But if you are on your own, very often -- more often than we care to admit -- as Jessica said, sometimes people in hospitals are ugly to you because you don't have insurance. Nobody likes to talk about this, but it needs to be talked about.
There are too many people, and there are far too many children who do not get the care they need to have.
Because when they show up at the emergency room, the first thing they're asked is, "How are you going to pay for your medical care?" And if they cannot answer that with, "Insurance," or with a Medicaid or a Medicare card, they often go to the end of the line.
And Dr. Koop, with whom I have traveled around the country talking about health care, frequently says, "If you are uninsured in America, you are three times more likely to die from the same medical problem as someone who is insured."
And I have had the painful experience of talking to parents and grandparents whose children were turned away at emergency rooms, sent from hospital to hospital because they did not have insurance, and who either got much sicker or, in several instances, died because of that. So Jessica's story about what happened to her brother because her mother chooses to work, chooses to pay taxes, chooses to try to be independent to take care of her children, puts her and her children at a disadvantage.
There cannot be a worse indictment of a country than to say parents who work are going to be penalized when others who don't work will have their children's health needs taken care of. That needs to be fixed, and it needs to be fixed now.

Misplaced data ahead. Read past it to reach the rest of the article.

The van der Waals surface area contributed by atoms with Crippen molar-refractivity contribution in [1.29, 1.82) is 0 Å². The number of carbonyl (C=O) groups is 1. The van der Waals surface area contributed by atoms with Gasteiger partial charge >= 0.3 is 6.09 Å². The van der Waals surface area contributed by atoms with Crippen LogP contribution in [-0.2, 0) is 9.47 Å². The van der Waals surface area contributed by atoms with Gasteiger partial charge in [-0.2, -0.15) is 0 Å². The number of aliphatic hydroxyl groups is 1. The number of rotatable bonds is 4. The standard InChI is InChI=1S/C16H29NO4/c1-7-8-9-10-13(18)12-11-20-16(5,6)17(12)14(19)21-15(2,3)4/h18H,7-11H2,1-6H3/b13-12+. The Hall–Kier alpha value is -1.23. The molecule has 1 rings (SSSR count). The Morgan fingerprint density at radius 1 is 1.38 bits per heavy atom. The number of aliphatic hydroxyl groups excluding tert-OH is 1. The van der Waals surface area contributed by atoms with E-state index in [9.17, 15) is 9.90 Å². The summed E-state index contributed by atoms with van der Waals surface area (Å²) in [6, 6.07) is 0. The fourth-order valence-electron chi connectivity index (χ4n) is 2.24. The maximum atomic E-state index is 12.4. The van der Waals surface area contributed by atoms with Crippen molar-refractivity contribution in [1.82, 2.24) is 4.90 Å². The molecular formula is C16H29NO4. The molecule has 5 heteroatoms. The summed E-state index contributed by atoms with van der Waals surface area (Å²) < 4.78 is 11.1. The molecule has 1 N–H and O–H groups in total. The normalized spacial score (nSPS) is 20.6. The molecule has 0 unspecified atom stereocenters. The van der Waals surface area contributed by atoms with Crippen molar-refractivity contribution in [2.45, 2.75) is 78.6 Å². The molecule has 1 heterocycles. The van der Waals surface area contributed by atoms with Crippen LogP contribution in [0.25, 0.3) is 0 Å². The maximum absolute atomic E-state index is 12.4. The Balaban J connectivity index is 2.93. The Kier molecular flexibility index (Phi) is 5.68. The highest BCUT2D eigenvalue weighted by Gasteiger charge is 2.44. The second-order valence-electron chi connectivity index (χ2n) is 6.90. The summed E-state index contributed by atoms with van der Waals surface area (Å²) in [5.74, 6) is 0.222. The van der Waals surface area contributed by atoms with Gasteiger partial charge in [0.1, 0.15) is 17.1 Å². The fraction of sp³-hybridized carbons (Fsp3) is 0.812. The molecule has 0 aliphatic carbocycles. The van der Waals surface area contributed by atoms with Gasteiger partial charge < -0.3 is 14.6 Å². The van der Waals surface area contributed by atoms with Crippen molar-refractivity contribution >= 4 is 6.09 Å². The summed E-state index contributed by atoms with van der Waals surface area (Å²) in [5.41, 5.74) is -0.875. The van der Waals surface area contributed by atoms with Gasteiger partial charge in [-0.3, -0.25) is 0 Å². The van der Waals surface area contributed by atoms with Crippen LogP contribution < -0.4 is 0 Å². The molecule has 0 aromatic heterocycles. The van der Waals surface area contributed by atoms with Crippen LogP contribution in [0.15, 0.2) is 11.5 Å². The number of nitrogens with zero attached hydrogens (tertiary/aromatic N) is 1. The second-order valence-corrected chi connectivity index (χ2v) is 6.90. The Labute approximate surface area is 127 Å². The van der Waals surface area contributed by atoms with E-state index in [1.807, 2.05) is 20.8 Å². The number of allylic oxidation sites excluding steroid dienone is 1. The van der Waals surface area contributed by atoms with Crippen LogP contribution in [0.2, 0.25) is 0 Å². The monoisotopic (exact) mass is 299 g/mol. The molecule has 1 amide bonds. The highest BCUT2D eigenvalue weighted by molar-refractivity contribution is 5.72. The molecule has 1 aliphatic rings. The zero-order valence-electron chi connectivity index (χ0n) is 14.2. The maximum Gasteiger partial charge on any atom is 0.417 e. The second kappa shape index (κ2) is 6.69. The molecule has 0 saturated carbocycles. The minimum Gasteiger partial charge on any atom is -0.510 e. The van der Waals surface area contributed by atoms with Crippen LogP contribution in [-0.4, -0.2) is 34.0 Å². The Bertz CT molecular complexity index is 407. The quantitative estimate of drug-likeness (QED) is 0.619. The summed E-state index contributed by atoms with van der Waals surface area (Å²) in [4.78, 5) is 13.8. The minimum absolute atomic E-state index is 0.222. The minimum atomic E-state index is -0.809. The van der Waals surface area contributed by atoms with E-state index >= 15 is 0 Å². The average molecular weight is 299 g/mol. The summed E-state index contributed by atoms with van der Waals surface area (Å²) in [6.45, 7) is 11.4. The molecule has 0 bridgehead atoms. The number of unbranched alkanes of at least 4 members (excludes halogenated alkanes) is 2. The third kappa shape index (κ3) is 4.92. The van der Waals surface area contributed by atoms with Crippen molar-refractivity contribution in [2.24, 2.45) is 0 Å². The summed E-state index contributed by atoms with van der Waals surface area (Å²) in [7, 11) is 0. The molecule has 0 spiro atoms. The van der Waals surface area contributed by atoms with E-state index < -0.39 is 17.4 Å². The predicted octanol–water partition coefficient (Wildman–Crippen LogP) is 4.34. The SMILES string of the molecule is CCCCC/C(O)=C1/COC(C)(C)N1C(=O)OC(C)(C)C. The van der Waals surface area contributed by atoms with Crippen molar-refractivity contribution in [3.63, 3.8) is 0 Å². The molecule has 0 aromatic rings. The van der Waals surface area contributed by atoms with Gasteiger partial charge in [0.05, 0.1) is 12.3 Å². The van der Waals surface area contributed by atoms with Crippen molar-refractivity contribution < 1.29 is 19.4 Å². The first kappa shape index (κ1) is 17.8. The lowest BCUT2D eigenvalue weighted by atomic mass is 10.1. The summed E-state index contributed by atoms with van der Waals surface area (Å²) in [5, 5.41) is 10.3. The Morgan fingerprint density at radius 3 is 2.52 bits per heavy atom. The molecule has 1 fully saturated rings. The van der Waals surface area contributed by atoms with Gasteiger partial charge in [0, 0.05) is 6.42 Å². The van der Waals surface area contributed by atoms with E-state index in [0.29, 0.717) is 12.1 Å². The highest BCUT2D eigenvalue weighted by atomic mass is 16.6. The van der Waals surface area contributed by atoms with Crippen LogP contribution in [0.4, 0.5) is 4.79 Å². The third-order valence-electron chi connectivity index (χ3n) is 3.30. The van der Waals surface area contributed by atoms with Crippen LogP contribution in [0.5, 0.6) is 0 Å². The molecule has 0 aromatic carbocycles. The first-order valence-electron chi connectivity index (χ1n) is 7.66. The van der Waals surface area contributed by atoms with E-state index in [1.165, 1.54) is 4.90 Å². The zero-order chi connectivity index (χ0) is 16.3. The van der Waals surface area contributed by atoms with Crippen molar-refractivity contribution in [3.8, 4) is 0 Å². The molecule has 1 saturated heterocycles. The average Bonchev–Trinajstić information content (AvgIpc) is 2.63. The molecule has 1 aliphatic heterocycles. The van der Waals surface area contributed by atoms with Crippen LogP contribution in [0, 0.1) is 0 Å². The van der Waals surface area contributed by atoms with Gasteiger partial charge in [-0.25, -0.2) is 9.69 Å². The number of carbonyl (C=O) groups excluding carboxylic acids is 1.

And finally, Ian, is your mother here, too? Would you stand? Thank you very much.
What Ian talked about, with the kinds of medication that he needs, and the blood tests that he needs, and the costs of all of that, is a very frequent problem. Because he can be kept functioning well and performing in school and doing what he needs to do as long as he is properly medicated and that medication is properly supervised.
And what we find so often with children who have the kind of medical situation Ian does or children with asthma -- children with other problems that can be maintained -- is if they get proper medical care, they're fine. They can function well. They can be absolutely involved in all sorts of activities.
But so many of them, if they're either uninsured or if they're parents' insurance don't cover all of the costs, then the chances are that they will go without the kind of regular care that they need, which causes problems, then, in the conditions that they have.
If we stop and think about Senator Riegle's story or the stories that any of us could tell, I think that it's absolutely clear there is not one of us in this room, who's a mother or a father, who would not want to do everything we could for our own child and to make sure that child had whatever medical care was needed. And yet we make the job of being a mother or a father very, very hard for too many parents today.
And it is my hope that, finally, the United States can join the ranks of other countries, because every problem you heard about -- every problem you heard about -- would be taken care of without the anguish and the cost to parents in most of the advanced countries that we compete with every single day. They have figured out how to take care of juvenile diabetes, how to monitor chronic conditions, how to deal with the problems of making sure every child gets the health care that is needed.
So I hope that our country will make good on its primary obligation, and that is to take care of our children.
And I'm proud to be with two United States Senators who understand that we should treat every child as though that child were our own, because none of us knows what may happen to our own children. And we owe it to ourselves, as well as every parent, to make sure that every child has the kind of health care they need. So please help us achieve health care reform this year.